“Loneliness is what causes relapse quite often,” he said.

Living at risk

Prior to the coronavirus outbreak, many members of the LGBTQ community faced outsized health and safety risks in addition to barriers to quality health care. Now, Houston’s own coronavirus hospitalization and death rates are showing poorer overall health makes the virus harder to beat.

“Research has shown that people who are same-gender-loving and transgender-identified face discrimination in the health care system,” said Jennifer Hadayia, the public health director of federally qualified health center Legacy Community Health. “If we don’t have supportive spaces for them, they may defer their care and become sicker and become more isolated.”

Hadayia said some members of the LGBTQ community feel they are managing two pandemics at once.

“I have heard from a number of patients who feel that this is a second epidemic for them,” she said. “They survived the first epidemic of HIV and are now worried about surviving the second pandemic of COVID-19. ... It’s hitting very close to home again.”

Dr. Jennifer Feldmann, a physician at the Montrose clinic said they have been focusing on keeping in contact with those on and who want to start HIV-preventive medications.

“Unfortunately, those who are dying from COVID-19 tend to be people who are people of color and people of lower socioeconomic status,” Feldmann said. “And we saw the same thing with HIV.”

Reaching out

In the face of these uncertainties, Montrose remains the physical epicenter of Houston’s LGBTQ outreach services, even if those seeking them come from all over the city.

For the Montrose Center, an organization that serves thousands of people per year, suspending in-person accommodations meant staffers needed to find new ways to reach clients.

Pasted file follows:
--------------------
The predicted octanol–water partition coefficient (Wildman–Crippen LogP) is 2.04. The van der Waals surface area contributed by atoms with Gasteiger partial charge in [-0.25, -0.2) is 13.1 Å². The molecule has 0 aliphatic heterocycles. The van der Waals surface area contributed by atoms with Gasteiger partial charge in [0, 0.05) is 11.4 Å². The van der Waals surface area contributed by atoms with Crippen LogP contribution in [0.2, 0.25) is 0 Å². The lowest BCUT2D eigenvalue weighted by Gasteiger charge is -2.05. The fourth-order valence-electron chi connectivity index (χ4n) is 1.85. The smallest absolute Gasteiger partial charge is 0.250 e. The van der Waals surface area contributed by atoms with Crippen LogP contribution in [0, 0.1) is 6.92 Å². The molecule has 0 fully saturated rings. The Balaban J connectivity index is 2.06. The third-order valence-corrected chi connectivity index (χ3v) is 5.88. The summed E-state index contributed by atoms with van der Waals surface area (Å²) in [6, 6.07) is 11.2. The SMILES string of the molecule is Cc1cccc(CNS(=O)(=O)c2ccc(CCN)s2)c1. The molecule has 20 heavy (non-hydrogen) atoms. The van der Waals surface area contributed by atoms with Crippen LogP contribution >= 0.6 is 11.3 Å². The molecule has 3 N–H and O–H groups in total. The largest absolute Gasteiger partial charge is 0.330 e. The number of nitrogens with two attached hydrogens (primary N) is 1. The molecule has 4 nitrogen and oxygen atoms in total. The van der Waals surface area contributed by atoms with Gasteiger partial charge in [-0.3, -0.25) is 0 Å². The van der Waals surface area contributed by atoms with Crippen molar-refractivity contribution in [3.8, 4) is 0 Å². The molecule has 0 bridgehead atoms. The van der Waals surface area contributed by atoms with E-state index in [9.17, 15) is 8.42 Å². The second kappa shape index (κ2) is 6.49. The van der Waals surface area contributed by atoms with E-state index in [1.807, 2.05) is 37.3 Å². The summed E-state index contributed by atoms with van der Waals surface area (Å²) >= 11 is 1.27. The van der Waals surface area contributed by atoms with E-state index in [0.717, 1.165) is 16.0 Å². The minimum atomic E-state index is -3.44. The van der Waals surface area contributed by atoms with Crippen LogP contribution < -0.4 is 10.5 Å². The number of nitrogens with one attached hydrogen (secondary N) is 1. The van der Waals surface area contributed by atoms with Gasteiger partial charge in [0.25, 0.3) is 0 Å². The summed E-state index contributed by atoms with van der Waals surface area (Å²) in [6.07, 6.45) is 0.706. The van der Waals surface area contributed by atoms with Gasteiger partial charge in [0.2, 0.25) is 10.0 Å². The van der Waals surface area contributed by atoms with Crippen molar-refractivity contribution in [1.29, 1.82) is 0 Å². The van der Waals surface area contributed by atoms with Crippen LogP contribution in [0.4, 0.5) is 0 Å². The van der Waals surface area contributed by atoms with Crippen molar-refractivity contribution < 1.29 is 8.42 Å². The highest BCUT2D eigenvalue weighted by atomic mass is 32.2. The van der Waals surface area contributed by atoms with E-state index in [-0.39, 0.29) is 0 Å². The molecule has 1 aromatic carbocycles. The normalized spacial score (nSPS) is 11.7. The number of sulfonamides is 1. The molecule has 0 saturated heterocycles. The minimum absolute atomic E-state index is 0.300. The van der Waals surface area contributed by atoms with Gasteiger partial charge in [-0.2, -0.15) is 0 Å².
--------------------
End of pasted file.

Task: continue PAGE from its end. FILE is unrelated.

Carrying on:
“When we closed our senior diner down, we transitioned to providing a box of shelf-stable meals to our seniors,” Davis Ruiz said. “We’re still trying to make sure to provide service and care and bring that support.”

The Montrose Center has also been able to restart support groups virtually for youth clients and bring HIV testing into the community rather than on-site, Davis Ruiz said.

Similarly, the Lambda Center launched a virtual hangout room that allows people to congregate in lieu of in-person gatherings. Sunday said feedback has been positive.

“In a way, we kind of have a leg up on the rest of the world right now,” Sunday said. “We’re already getting through the crisis we’ve had in our lives that it took for us to get sober and stay sober.”

By shifting to virtual support groups, several providers said they have even seen increased participation and will continue the practice in addition to in-person events when possible.

“We used to get excited when we had a vogue night at our engagement center and five people would show up,” Hadayia said. “Now we do a virtual Q&A on voguing and we have 20 people show up. ... We’re keeping people socially connected in a way we weren’t able to before.”

Colleen Ferguson and Hannah Zedaker contributed to this report.
By Emma Whalen
Emma is Community Impact Newspaper's Houston City Hall reporter. Previously, she covered public health, education and features for several Austin-area publications. A Boston native, she is a former student athlete and alumna of The University of Texas at Austin.